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What would a pre-mortem for the long-termist project look like?

by Azure1 min read11th Apr 20208 comments

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Suppose we're sometime in the (near-ish) future. The longtermist project hasn't fulfilled 2020's expectations. Where did we go wrong? What scenarios (and with what probabilities) may have lead to this?

I hope this question isn't strictly isomorphic to asking about objections to long-termism.

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Both of the possibilities below don't seem to be things that it would be that easy to realise even once we're in some (near-ish) future. I hope this isn't begging the question, it isn't intended to be. I've put credences and I'm glad you asked for them, but they are very uncertain.

One possibility is that we were just wrong about the whole long-termism thing. Given how much disagreement in philosophy there seems to be about basically everything, it seems prudent to give this idea non-trivial credence, even if you find arguments for long-termism very convincing. I'd maybe give a 10% probability to long-termism just being wrong.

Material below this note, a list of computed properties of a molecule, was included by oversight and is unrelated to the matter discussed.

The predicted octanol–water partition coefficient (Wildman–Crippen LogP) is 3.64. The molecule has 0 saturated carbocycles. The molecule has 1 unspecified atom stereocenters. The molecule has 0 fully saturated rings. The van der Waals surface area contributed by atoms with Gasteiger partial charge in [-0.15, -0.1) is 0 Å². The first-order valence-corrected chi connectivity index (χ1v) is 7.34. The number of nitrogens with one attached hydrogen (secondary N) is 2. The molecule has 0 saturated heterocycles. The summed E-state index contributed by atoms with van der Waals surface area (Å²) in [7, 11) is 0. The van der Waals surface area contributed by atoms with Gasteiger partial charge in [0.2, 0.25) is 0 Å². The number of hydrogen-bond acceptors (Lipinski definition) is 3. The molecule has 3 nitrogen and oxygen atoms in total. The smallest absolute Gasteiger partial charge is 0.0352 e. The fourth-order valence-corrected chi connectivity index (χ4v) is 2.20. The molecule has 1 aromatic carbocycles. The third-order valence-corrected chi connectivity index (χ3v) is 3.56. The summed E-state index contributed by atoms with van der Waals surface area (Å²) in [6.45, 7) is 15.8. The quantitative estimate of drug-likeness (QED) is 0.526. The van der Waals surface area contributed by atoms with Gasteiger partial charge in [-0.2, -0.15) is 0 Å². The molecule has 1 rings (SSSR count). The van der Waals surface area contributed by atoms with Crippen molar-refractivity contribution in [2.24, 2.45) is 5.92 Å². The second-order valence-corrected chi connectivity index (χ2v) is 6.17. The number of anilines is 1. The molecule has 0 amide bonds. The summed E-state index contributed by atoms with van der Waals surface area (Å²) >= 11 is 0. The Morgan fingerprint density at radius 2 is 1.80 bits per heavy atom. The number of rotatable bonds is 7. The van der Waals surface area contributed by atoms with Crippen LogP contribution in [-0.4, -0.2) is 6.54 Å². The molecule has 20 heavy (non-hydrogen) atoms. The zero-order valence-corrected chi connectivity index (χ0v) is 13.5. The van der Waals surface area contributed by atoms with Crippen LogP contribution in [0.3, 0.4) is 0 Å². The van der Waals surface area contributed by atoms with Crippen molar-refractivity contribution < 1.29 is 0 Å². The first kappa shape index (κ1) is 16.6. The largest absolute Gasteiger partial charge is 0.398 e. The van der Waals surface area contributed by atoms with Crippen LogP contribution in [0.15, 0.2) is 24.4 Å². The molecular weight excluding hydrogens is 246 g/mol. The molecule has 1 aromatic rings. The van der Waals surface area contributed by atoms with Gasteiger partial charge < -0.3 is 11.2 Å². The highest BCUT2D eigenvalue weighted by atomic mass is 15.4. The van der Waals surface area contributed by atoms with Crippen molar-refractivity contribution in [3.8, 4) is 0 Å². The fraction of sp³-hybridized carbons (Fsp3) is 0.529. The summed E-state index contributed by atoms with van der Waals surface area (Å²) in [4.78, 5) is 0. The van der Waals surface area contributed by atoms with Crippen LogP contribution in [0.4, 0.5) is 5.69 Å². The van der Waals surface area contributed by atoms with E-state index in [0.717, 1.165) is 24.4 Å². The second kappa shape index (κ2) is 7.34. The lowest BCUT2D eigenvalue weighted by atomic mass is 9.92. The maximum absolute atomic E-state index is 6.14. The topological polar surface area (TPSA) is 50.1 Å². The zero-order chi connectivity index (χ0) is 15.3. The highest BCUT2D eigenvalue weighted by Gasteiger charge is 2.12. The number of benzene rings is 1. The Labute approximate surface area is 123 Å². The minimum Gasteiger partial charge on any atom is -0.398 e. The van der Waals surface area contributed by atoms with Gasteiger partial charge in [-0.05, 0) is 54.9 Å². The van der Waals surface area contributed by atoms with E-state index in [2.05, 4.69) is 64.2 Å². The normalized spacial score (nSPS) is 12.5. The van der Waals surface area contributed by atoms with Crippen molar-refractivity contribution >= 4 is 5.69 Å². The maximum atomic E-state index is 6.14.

More significant seems to be the chance that long-termism was right but that trying to directly intervene in the long-term future by taking actions that were only expected to have consequences in the long term was a bad strategy, and instead we should have been (approximate credence):

  • Investing money to be spent in the future (10%)
  • Investing in the future by growing the EA community (25%)
  • Doing the most good posible in the short term for the developing world/animals, as this turns out to positively shape the future more than actually trying to. (20%)